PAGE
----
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You are hereHarvey-LeeHomeHarvey-LeeCatalogues - Main Introduction Harvey-LeeFour Elements


Elizabeth Harvey-Lee, Catalogue 53; Every Picture Tells a Story - Front Cover imageClassical philosophy explained the terrestrial world in terms of the Four Elements: Earth, Air, Fire and Water.

In Renaissance art these became motifs for artists. In northern Europe particularly, publishers found a ready market for sets of prints on this theme, which lent itself to detailed depiction of nature and daily life, as well as more emblematically to personifications, signified by the appropriate attributes, or portrayals as classical gods or goddesses with suitable associations.

By the eighteenth century the theme was largely decorative and adapted to genre scenes and fêtes galantes with youths and maidens in appropriate activities, though Nattier painted four of Louis XV’s daughters, each as a personification of a different element.

Modern prints, through their wide diversity of subject, can be ‘made to fit’ the theme in the mind of this print dealer, though in the majority of cases completely unintentionally on the part of the artist.

Earth, traditionally, can be represented as a woman with several snakes, typical of goddesses of fertility; or with the Cornucopia of Ceres, goddess of agriculture; or the Scorpion of the Roman agricultural goddess Tellus Mater; or wearing a turreted crown taken from Cybele, ancient Phrygian Earth Mother.
Landscapes, and their flora and fauna, in their own right naturally suggest the earth, as well as specific activities such as gathering fruit, digging, watering plants, harvesting wheat, clamping potatoes etc.

Air was sacred to Juno in Antiquity, so can be presented as the goddess with her attribute of the Peacock.
Also, naturally, birds and other flying creatures were traditionally used as symbols of the air; as sometimes the chameleon, because according to Pliny chameleons neither ate nor drank, but lived on air.
18th century genre scenes might include children out of doors playing with toy windmills, blowing bubbles etc. and many more recent ‘pure’ landscape scenes show wind-blown clouds, grass or trees and real windmills.

Fire, can be personified by a woman with her hair enflamed, or holding a thunderbolt; or with reference to the legendary Phoenix rising from the ashes. In Hecke’s image of this element from his set of the Elements, Orpheus’ visit to the Underworld is unusual iconography for the theme. More conventionally it was Vulcan, blacksmith to the gods, forging Aeneas’ armour who figured.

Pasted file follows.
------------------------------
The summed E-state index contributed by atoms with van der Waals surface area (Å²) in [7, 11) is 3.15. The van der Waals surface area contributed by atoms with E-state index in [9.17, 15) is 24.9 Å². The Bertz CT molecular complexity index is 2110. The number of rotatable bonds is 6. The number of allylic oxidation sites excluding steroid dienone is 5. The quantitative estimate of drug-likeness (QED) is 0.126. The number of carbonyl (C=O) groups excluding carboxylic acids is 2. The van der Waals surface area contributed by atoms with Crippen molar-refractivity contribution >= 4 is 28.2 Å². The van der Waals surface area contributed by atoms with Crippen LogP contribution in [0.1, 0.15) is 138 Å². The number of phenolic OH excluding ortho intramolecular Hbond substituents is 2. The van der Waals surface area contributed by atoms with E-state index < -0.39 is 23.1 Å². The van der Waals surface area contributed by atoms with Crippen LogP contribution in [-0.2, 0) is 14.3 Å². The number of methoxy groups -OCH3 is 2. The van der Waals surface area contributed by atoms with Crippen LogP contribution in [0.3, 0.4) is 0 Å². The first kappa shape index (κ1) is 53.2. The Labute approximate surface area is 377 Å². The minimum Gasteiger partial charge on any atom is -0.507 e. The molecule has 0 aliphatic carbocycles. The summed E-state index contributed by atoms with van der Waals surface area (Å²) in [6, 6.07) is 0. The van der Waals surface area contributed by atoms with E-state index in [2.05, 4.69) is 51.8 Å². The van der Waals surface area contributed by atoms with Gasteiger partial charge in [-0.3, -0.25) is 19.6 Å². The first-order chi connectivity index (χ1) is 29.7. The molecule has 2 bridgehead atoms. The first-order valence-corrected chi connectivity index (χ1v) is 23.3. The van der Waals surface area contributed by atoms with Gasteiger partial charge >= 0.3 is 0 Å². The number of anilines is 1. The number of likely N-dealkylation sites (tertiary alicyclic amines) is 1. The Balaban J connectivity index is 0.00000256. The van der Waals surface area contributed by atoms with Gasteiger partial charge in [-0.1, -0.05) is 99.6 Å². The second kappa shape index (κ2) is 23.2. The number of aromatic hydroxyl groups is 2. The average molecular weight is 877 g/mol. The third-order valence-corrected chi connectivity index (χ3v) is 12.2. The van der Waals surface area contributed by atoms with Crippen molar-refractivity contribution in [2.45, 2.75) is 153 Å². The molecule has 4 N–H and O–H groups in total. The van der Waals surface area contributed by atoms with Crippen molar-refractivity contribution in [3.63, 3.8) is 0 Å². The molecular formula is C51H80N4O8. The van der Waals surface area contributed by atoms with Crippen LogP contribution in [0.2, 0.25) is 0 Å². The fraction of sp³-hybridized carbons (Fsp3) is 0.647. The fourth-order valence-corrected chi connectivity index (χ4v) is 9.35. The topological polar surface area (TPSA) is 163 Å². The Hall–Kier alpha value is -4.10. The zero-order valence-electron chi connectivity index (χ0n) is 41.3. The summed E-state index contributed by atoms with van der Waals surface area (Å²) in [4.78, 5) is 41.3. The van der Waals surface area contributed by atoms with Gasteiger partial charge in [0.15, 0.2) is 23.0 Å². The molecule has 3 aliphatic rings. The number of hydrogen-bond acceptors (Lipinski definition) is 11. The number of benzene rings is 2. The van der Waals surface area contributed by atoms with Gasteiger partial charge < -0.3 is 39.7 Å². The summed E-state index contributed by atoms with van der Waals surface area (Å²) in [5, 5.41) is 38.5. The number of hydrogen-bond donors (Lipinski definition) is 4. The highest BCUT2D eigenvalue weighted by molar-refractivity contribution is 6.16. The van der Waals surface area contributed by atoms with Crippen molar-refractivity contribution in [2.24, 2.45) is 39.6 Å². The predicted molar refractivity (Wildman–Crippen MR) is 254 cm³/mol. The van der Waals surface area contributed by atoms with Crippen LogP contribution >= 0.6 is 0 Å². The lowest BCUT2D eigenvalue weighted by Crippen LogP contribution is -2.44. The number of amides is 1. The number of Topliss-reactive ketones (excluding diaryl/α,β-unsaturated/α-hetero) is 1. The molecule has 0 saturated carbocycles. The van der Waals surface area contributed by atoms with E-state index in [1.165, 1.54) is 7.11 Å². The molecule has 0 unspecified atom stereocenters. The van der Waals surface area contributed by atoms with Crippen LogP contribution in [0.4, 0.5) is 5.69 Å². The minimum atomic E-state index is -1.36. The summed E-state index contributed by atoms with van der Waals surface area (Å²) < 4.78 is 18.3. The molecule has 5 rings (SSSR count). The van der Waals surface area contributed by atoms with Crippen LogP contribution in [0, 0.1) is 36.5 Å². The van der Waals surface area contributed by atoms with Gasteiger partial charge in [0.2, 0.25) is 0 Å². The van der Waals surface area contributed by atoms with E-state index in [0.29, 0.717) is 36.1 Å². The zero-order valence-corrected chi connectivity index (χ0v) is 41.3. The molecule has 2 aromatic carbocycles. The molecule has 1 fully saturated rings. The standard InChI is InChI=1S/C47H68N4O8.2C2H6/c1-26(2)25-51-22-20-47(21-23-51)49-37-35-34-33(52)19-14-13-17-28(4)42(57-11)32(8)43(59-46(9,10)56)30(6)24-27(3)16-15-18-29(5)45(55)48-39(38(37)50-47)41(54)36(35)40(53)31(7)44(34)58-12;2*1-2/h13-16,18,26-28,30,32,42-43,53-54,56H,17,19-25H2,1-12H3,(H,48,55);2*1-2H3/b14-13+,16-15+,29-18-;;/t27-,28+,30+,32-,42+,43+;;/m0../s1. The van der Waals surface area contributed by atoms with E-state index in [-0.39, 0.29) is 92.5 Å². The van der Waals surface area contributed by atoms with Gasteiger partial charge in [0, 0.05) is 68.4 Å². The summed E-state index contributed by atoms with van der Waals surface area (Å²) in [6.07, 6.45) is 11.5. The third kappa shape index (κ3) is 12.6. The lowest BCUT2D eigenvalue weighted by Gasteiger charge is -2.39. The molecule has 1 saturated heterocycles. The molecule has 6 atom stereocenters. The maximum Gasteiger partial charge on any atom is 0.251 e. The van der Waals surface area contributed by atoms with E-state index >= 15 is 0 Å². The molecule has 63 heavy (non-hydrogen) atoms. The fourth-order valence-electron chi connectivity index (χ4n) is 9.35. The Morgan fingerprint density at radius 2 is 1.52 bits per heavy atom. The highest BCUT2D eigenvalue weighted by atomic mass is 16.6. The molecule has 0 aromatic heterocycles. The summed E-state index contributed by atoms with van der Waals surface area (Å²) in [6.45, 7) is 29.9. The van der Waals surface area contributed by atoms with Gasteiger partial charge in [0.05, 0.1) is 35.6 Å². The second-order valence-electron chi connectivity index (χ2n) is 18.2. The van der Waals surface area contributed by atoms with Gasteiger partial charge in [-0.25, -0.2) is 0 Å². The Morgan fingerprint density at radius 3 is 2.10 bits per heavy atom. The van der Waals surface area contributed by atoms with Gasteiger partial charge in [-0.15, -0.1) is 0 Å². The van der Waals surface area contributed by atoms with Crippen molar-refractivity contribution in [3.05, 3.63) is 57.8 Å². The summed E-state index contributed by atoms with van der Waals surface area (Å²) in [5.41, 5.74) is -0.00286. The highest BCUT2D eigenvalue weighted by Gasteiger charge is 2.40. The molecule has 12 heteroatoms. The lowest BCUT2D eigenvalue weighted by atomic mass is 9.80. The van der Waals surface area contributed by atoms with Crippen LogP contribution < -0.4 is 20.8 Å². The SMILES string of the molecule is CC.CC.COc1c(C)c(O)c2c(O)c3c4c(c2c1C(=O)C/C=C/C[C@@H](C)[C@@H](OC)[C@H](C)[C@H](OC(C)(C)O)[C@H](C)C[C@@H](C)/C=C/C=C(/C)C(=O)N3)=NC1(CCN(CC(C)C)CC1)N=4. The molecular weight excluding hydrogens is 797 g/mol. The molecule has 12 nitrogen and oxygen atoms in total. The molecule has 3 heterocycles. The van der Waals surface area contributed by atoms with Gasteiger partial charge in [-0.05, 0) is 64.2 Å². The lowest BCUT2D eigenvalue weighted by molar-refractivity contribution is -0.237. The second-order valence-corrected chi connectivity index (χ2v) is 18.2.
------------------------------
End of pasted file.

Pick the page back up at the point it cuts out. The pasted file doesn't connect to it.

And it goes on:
By extension in modern times the image of any smith, especially when shoeing horses might signify. Domestic firesides; garden bonfires; and accidental disasters might complete the inventory.

Elizabeth Harvey-Lee, Catalogue 55; The Four Elements - Back Cover imageWater conventionally was shown as a River god with spilt urn from which water flows, or as the sea god Neptune and followers, Triton and Nereids, accompanied by dolphins, and a variety of fish and sea creatures, including hippocampi, half horse/half fish.
In genre scenes figures may be angling on a river bank or from a boat, or play by fountains in a garden.
Any marine landscape automatically fits the bill, as any landscape with freshwater lakes, rivers, pond or water in some other form.

Of course, landscape artists of all periods have delighted in expressing the ‘elemental’ qualities of wind and rain, as the beauty of Spring blossom and abundance of Summer harvests.

Published Summer 2014
44 pages, 117 items, 123 illustrations,
10 being in colour.

(U.K. price: £12, International orders £16)

Prints available
Prints from this catalogue are still available and in due course will be featured within the Selections section of the website.

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Artists included in the catalogue:

  • Acroyd N
  • Anderson S
  • Baskett C H
  • Beatrizet N
  • Béjot E
  • Blaker M
  • Blampied E
  • Bonington R P
  • Bracquemond F
  • Briscoe A
  • Burridge F V
  • Butcher E
  • Chahine E
  • David H
  • Delasalle A
  • Desborough C I
  • Detmold C M & E J
  • Dupont P
  • Fergusson C J
  • Ferrier G S
  • Fischer O
  • Frank H
  • Freeth H A
  • Fürstova M
  • Gaillard R
  • Galle T
  • Goff R
  • Graf O
  • Gray J
  • Haig A
  • Hall O
  • Hamson T D
  • Hardie M
  • Hecke A
    (Hecken A van de /or Heckius)
  • Heerschel ?
  • Hirst N
  • Homan R
  • Howarth A
  • Hunnerstone P
  • Isabey E
  • Keene C
  • Komjàti J
  • Laing F
  • Lalanne M
  • Larsson C
  • Legros A
  • Luyken C
  • Manning W W
  • Marples G
  • Mathiesen J G
  • McBey J
  • Michelangelo
  • Millet J F
  • Mole F
  • Muyden E
  • van Nattier J M
  • Neumann H
  • Newton E W
  • Nooms R
  • Odescalchi V
  • Oppenheimer J
  • Passe C
  • de Pennell J
  • Pitfield T B
  • Pott C
  • Pryse G S
  • Rembrandt
  • Renison W
  • Richmond T K
  • Robertson P
  • Robins W P
  • Robinson J C
  • Robinson M C
  • Roman R
  • Rosa S
  • Roussel T
  • Rowlandson T
  • Rushbury H
  • Schaufelein H
  • Segonzac A D
  • de Seguin A
  • Shakra W A
  • Shannon C
  • Smallfield F
  • Smart D I
  • Southall J E
  • Straet J van de
  • Strang I
  • Strang W
  • Taylor C W
  • Unwin F S
  • Velde J van de (II)
  • Vogeler H
  • Ward L M
  • Wicks D V
  • Wilson E
  • Wyllie H
  • Zeeman

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